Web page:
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Citing 'Fatal Defects,' Wilson Vetoes Insurance Measure

October 01, 1994|KENNETH REICH | TIMES STAFF WRITER

Gov. Pete Wilson on Friday vetoed the so-called "homeowners bill of rights," legislation aimed at protecting disaster victims from unscrupulous insurance practices and authored by the Democratic candidate for insurance commissioner, state Sen. Art Torres (D-Los Angeles).

Acting on the last day to sign or veto legislation, the Republican governor said he had found "several fatal defects" in the bill. But he added that the measure did include some "positive consumer protections" and that he would sign such a measure if the defects were corrected.

Wilson said in a two-page veto message that firefighters and district attorneys had told him Torres' bill would have impaired prosecution of arsonists by setting up impediments to insurance companies when questioning claimants under oath.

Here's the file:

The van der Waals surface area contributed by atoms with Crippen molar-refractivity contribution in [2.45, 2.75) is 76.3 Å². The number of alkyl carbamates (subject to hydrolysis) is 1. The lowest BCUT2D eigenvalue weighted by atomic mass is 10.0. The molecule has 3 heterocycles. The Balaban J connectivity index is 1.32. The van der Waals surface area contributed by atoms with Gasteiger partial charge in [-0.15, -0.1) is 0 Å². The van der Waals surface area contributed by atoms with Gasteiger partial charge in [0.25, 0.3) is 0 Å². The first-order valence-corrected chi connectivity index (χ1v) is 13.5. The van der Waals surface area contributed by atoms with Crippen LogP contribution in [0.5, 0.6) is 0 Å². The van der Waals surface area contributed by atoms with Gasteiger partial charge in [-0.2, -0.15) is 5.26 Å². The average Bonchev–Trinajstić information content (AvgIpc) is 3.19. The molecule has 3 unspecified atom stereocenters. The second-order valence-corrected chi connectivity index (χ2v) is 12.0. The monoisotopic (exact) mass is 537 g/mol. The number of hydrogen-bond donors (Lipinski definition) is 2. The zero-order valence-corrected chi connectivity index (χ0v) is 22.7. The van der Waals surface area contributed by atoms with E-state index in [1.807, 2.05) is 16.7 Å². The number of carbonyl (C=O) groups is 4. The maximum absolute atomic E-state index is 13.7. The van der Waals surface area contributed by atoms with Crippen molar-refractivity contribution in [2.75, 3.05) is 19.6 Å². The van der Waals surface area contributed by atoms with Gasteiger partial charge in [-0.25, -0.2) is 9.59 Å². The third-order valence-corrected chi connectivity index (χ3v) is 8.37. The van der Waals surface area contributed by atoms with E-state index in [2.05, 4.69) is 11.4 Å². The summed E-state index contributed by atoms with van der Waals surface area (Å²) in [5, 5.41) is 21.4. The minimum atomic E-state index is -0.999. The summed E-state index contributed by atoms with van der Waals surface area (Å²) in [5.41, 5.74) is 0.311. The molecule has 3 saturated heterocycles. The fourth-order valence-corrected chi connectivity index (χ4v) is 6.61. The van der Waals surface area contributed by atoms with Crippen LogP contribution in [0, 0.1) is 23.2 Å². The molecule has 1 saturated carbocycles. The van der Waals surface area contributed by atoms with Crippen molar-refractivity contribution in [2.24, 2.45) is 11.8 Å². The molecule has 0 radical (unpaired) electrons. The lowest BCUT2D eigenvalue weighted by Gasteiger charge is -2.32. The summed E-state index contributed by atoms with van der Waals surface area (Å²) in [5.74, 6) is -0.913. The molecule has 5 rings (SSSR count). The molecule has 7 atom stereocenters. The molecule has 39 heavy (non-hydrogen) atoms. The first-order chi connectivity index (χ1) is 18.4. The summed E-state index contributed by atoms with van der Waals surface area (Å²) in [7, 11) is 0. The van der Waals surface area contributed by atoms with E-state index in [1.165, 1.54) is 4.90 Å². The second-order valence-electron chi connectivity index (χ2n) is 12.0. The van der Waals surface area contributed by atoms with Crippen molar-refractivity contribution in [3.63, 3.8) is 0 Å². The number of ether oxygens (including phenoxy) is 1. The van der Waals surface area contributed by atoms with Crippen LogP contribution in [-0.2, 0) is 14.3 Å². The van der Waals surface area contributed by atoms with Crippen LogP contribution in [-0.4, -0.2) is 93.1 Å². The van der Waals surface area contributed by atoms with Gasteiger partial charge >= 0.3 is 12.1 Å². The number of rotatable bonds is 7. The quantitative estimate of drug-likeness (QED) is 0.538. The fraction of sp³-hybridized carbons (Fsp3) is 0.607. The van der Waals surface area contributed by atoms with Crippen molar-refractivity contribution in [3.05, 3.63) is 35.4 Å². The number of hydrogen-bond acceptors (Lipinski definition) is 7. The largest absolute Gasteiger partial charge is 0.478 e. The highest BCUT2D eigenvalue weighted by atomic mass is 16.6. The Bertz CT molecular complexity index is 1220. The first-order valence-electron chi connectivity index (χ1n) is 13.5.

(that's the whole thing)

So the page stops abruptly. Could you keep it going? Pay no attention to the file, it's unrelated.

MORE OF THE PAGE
Also, noting that the bill called for simplifying the language in homeowner insurance policies to a ninth-grade level, Wilson said he feared that the alterations could lead to myriad lawsuits over "coverage issues already decided by the courts, thus benefiting attorneys, not consumers."

He said he favored such provisions as limitations on the number of adjusters who could be assigned to a claim and greater written documentation of the claims process.

In an interview, Torres said: "The only reasons he vetoed this bill was the influence of the insurance industry and because that fair-haired tool of the industry, Chuck Quackenbush, would get credit for killing it. The homeowners lost today."

Assemblyman Quackenbush of Cupertino is Torres' Republican opponent for the insurance commissioner post in the Nov. 8 election.

Torres caustically remarked that Wilson has received $700,000 for his reelection campaign from the insurance industry.

Wilson's insurance adviser, Marjorie Berte, did not dispute the contribution figure. But she added: "The homeowners have not lost today. There were anti-consumer provisions of this bill which should not be enacted, and Gov. Wilson has asked for a new homeowners bill of rights that's done right."

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